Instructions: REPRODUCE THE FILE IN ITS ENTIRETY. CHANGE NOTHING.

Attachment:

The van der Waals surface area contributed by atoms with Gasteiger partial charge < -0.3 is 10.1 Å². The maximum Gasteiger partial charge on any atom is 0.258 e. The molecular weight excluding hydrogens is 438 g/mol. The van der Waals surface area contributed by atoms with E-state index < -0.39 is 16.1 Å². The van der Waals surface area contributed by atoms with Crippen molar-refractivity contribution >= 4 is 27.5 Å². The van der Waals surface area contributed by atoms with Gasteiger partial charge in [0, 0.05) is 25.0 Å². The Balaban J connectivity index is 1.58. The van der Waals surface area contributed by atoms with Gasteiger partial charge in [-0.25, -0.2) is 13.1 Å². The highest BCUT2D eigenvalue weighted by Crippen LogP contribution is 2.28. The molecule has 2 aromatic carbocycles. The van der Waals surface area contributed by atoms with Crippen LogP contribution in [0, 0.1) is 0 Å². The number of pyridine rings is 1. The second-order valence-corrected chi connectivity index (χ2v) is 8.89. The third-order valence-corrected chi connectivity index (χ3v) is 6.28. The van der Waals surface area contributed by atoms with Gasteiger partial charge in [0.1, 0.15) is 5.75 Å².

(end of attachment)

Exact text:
The van der Waals surface area contributed by atoms with Gasteiger partial charge < -0.3 is 10.1 Å². The maximum Gasteiger partial charge on any atom is 0.258 e. The molecular weight excluding hydrogens is 438 g/mol. The van der Waals surface area contributed by atoms with E-state index < -0.39 is 16.1 Å². The van der Waals surface area contributed by atoms with Crippen molar-refractivity contribution >= 4 is 27.5 Å². The van der Waals surface area contributed by atoms with Gasteiger partial charge in [0, 0.05) is 25.0 Å². The Balaban J connectivity index is 1.58. The van der Waals surface area contributed by atoms with Gasteiger partial charge in [-0.25, -0.2) is 13.1 Å². The highest BCUT2D eigenvalue weighted by Crippen LogP contribution is 2.28. The molecule has 2 aromatic carbocycles. The van der Waals surface area contributed by atoms with Crippen LogP contribution in [0, 0.1) is 0 Å². The number of pyridine rings is 1. The second-order valence-corrected chi connectivity index (χ2v) is 8.89. The third-order valence-corrected chi connectivity index (χ3v) is 6.28. The van der Waals surface area contributed by atoms with Gasteiger partial charge in [0.1, 0.15) is 5.75 Å².